The Botín Centre in Santander hosts the exhibition "Collecting processes: 25 years of Itineraries" which brings together the work of 25 of the 210 scholarship recipients who, to date, have enjoyed the Botín Foundation Plastic Arts Scholarship, started in 1993. With the works Lara Almárcegui, Basma Alsharif, Leonor Antunes, Javier Arce, Erick Beltrán, David Bestué, Bleda and Rosa, Nuno Cera, Patricia Dauder, Patricia Esquivias, Karlos Gil, Carlos Irijalba, Adrià Julià, Juan López, Rogelio López Cuenca, Renata Lucas, Mateo Maté, Jorge Méndez Blake, Regina de Miguel, Leticia Ramos, Fernando Sánchez Castillo, Teresa Solar Abboud, Leonor Serrano Rivas, Jorge Yeregui, David Zink-Yi, the exhibition is a good example of up-to-date and young contemporary art contributed by artists with very diverse profiles.

Clemente Bernad. Series “Ante el umbral”, Madrid, 2020

The Reina Sofía Museum wanted to create a visual chronicle of what the confinement and the tragic numbers of infected and deceased have meant for the lives of many of us: a tale of pain, nostalgia and uncertainty made by the photographer Clemente Bernad. This exhibition, curated by Jorge Moreno Andrés, is entitled “Before the threshold”, a title that expresses the strange sensation that occurs when faced with something new and unknown, something that we cannot control or avoid, and that we all must go through. The alteration imposed on our lives unexpectedly is reflected in the streets, transformed into places of solitude and abandonment where life has been paralysed.

Mario Merz / No title, Triplo Igloo, 1984 MAXXI Collection

At the IVAM, the exhibition "What is our home?" brings together works from the IVAM collection and the MAXXI centre in Rome to propose a reflection on the space we inhabit seen from a personal and social perspective. It is about investigating the value that these spaces have as a home or refuge, as well as part of a city or community.

The exhibition, curated by José Miguel G. Cortés, also wants to delve into the feeling of those who feel like foreigners anywhere, because they do not identify with the habits or customs of the society, they do not fit into these social patterns, and home becomes the only shelter space that can adapt to their identity needs.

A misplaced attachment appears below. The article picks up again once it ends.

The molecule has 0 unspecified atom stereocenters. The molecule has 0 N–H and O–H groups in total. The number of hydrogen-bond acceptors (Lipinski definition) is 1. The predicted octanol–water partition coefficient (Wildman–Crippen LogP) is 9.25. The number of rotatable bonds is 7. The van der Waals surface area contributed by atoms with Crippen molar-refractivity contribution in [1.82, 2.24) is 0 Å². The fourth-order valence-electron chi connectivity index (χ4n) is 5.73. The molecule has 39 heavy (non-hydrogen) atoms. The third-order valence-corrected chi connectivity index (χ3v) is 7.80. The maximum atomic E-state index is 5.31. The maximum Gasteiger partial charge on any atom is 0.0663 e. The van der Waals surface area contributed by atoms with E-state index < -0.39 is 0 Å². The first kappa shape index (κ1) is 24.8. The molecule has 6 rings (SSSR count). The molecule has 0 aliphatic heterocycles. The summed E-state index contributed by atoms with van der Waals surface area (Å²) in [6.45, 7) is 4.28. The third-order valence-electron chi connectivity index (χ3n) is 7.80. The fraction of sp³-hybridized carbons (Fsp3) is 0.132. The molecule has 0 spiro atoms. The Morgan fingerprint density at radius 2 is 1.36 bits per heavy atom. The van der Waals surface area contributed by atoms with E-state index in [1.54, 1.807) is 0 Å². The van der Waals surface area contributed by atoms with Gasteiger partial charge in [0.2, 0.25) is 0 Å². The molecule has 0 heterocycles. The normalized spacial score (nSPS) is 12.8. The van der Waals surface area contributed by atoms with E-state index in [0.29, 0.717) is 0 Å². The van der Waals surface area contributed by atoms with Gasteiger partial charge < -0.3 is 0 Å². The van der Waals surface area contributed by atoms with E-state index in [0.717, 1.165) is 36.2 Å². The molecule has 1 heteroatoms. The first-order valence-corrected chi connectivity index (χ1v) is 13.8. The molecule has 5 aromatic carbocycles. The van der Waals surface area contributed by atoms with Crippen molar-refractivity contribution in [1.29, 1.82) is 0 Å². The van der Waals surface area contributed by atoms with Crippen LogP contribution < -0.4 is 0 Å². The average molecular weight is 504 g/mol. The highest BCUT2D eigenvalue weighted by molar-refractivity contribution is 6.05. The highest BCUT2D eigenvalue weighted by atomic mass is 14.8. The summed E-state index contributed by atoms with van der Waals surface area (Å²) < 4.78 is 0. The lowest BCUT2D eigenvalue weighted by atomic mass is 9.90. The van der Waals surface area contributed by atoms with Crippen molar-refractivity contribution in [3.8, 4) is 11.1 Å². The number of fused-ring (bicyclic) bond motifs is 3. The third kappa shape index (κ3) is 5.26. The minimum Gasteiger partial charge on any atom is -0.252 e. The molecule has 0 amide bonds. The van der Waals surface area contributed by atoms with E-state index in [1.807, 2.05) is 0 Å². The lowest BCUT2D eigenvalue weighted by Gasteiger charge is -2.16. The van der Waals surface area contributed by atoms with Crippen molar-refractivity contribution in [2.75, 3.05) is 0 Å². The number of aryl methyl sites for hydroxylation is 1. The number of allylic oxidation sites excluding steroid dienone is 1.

Martha Rosler, frame from “Backyard Economy I-II”, 1974 © Courtesy of Martha Rosler, 2020

Es Baluard Museu is committed to video creation and performance and hosts the monographic exhibition “Martha Rosler. How do we get there from here?” dedicated to this New York artist who pioneered the use of video as a mechanism for social and political analysis. This exhibition includes various works, from video to photography and several publications, which synthesise her main lines of discourse. Her concern for public policies and the social equality of women has led her to actively participate in numerous social movements in La Havana, New York, Mexico DC or Barcelona, and these experiences are present in one way or another in her work.

With the curatorship of Inma Prieto, a selection has been made within the abundant production of this artist, which presents one of the most coherent careers in towards-the-new-Millenium contemporary art.

Image from file, via meiac.es/turbulence/archive/acceso.html

The MEIAC - Museo Extremeño e Iberoamericano de Arte Contemporáneo, host the works of the prestigious international digital art archive "Turbulence", a platform dedicated to network and hybrid art. In view of the inevitable closure of this institution, the MEIAC has offered to host all this valuable content collected since 1996. The uploading of the file also served as an opportunity to restore numerous pieces and convert formats so that files that had become obsolete remain readable by new systems. A huge job of conservation and updating that can be enjoyed online today. The archive is made up of hundreds of digital works from around the world that can now be visited remotely.